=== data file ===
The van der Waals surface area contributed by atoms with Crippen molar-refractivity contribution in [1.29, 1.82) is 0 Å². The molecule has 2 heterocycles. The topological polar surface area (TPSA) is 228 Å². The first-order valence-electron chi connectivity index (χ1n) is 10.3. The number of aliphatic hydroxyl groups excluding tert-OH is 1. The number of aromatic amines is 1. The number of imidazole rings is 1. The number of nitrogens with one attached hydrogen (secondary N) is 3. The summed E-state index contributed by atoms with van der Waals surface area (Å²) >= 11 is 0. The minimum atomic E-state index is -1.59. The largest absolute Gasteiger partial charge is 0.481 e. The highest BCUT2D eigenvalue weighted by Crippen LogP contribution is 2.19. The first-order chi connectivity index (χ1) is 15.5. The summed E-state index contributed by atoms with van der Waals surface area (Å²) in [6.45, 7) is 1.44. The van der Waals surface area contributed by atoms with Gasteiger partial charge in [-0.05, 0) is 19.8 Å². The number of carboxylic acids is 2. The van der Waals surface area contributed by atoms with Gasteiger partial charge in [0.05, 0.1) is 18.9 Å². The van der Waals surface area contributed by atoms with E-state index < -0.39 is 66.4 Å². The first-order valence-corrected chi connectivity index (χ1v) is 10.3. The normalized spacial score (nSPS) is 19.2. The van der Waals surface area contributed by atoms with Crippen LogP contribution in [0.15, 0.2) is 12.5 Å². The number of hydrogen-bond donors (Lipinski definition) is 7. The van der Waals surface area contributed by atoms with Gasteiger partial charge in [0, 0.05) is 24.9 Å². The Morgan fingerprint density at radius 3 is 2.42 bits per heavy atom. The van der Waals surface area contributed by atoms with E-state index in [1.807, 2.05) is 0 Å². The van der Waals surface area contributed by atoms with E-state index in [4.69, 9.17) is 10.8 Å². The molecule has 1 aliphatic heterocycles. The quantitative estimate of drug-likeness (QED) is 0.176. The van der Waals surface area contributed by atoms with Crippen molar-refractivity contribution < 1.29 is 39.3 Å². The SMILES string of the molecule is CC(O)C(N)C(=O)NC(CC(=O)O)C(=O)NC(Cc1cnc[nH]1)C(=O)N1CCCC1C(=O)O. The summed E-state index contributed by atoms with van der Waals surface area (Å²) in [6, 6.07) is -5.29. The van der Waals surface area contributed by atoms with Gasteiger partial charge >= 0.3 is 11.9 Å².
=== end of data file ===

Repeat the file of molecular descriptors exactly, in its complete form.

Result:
The van der Waals surface area contributed by atoms with Crippen molar-refractivity contribution in [1.29, 1.82) is 0 Å². The molecule has 2 heterocycles. The topological polar surface area (TPSA) is 228 Å². The first-order valence-electron chi connectivity index (χ1n) is 10.3. The number of aliphatic hydroxyl groups excluding tert-OH is 1. The number of aromatic amines is 1. The number of imidazole rings is 1. The number of nitrogens with one attached hydrogen (secondary N) is 3. The summed E-state index contributed by atoms with van der Waals surface area (Å²) >= 11 is 0. The minimum atomic E-state index is -1.59. The largest absolute Gasteiger partial charge is 0.481 e. The highest BCUT2D eigenvalue weighted by Crippen LogP contribution is 2.19. The first-order chi connectivity index (χ1) is 15.5. The summed E-state index contributed by atoms with van der Waals surface area (Å²) in [6.45, 7) is 1.44. The van der Waals surface area contributed by atoms with Gasteiger partial charge in [-0.05, 0) is 19.8 Å². The number of carboxylic acids is 2. The van der Waals surface area contributed by atoms with Gasteiger partial charge in [0.05, 0.1) is 18.9 Å². The van der Waals surface area contributed by atoms with E-state index < -0.39 is 66.4 Å². The first-order valence-corrected chi connectivity index (χ1v) is 10.3. The normalized spacial score (nSPS) is 19.2. The van der Waals surface area contributed by atoms with Crippen LogP contribution in [0.15, 0.2) is 12.5 Å². The number of hydrogen-bond donors (Lipinski definition) is 7. The van der Waals surface area contributed by atoms with Gasteiger partial charge in [0, 0.05) is 24.9 Å². The Morgan fingerprint density at radius 3 is 2.42 bits per heavy atom. The van der Waals surface area contributed by atoms with E-state index in [1.807, 2.05) is 0 Å². The van der Waals surface area contributed by atoms with E-state index in [4.69, 9.17) is 10.8 Å². The molecule has 1 aliphatic heterocycles. The quantitative estimate of drug-likeness (QED) is 0.176. The van der Waals surface area contributed by atoms with Crippen molar-refractivity contribution < 1.29 is 39.3 Å². The SMILES string of the molecule is CC(O)C(N)C(=O)NC(CC(=O)O)C(=O)NC(Cc1cnc[nH]1)C(=O)N1CCCC1C(=O)O. The summed E-state index contributed by atoms with van der Waals surface area (Å²) in [6, 6.07) is -5.29. The van der Waals surface area contributed by atoms with Gasteiger partial charge >= 0.3 is 11.9 Å².